TypeScript Visitor Pattern Example

1. Definition

The Visitor Design Pattern involves adding further operations to objects without having to modify them. It represents an operation to be performed on the elements of an object structure without changing the classes on which it operates.

2. Problem Statement

Imagine you have a collection of disparate objects and you want to perform operations on these objects, but you don't want to pollute their classes with these operations, especially when the operations are only occasionally used or when they don’t conceptually belong to the core responsibility of the object.

3. Solution

The Visitor pattern suggests placing the new operation into a separate class called a visitor, rather than adding it to the classes you're augmenting. Original objects now have a "visitor" method that takes a visitor object as an argument. This method lets the visitor object access the internal state of the original object, allowing the visitor to perform the necessary operation.

4. Real-World Use Cases

1. A graphics editor app wants to export shapes in various file formats.

2. Syntax tree in a compiler: perform type checking, interpretation, code generation, etc.

3. Scanning directories and performing operations on files based on their types.

5. Implementation Steps

1. Declare the visitor interface with a visit method for each class of concrete elements.

2. Add an accept method in the concrete element classes, which takes a visitor as an argument.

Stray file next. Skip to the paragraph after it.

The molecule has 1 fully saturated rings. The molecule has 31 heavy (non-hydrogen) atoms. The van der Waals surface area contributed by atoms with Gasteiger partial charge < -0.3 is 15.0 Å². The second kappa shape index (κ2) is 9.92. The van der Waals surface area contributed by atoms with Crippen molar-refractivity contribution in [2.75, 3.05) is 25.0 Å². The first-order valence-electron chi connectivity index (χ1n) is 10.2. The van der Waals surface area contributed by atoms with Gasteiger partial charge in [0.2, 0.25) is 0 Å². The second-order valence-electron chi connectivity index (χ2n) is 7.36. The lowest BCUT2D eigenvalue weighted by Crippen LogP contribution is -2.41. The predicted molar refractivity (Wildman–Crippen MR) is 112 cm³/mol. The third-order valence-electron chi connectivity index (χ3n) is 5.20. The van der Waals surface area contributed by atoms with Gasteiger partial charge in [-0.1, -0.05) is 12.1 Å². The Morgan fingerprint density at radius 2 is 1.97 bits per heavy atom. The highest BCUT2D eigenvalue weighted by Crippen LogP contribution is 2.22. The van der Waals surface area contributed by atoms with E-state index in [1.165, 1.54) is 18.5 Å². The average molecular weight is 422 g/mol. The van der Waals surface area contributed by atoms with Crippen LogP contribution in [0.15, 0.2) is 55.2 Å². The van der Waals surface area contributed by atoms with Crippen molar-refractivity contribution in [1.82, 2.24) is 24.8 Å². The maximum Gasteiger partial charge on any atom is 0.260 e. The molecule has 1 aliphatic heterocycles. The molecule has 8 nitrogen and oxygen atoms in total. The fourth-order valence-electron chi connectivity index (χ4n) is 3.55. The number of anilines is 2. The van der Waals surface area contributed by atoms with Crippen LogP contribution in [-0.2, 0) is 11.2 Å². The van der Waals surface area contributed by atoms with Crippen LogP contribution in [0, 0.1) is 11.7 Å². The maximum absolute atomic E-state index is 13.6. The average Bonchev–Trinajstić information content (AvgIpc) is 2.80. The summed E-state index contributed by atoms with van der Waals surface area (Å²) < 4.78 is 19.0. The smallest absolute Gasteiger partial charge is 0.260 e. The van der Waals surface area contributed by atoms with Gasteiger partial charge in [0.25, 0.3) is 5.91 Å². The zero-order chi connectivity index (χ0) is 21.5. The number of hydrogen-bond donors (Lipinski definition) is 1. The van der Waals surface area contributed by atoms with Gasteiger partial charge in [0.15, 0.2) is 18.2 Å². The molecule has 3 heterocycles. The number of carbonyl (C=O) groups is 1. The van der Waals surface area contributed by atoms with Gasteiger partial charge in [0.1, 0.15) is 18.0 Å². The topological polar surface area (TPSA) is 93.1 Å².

3. Implement concrete visitors to perform the operations.

6. Implementation in TypeScript

// 1. Element interface
interface Element {
    accept(visitor: Visitor): void;
// Concrete elements
class ConcreteElementA implements Element {
    accept(visitor: Visitor): void {
    operationA(): string {
        return "ConcreteElementA";
class ConcreteElementB implements Element {
    accept(visitor: Visitor): void {
    operationB(): string {
        return "ConcreteElementB";
// 2. Visitor interface
interface Visitor {
    visitConcreteElementA(element: ConcreteElementA): void;
    visitConcreteElementB(element: ConcreteElementB): void;
// Concrete visitor
class ConcreteVisitor implements Visitor {
    visitConcreteElementA(element: ConcreteElementA): void {
        console.log(`Visited ${element.operationA()}`);
    visitConcreteElementB(element: ConcreteElementB): void {
        console.log(`Visited ${element.operationB()}`);
// Client code
const elementA = new ConcreteElementA();
const elementB = new ConcreteElementB();
const visitor = new ConcreteVisitor();


Visited ConcreteElementA
Visited ConcreteElementB


Elements ConcreteElementA and ConcreteElementB have an accept method that takes a visitor. The visitor has methods to "visit" each type of element. In this way, when an element's accept method is called with a concrete visitor, the appropriate "visit" method is invoked.

This approach allows for new operations to be added simply by adding new visitors, rather than modifying the existing element classes.

7. When to use?

Use the Visitor Pattern when:

1. You need to perform operations across a set of disparate objects.

2. Operations on objects need to be decoupled from the objects themselves.

3. New operations should be introduced without changing the object structure.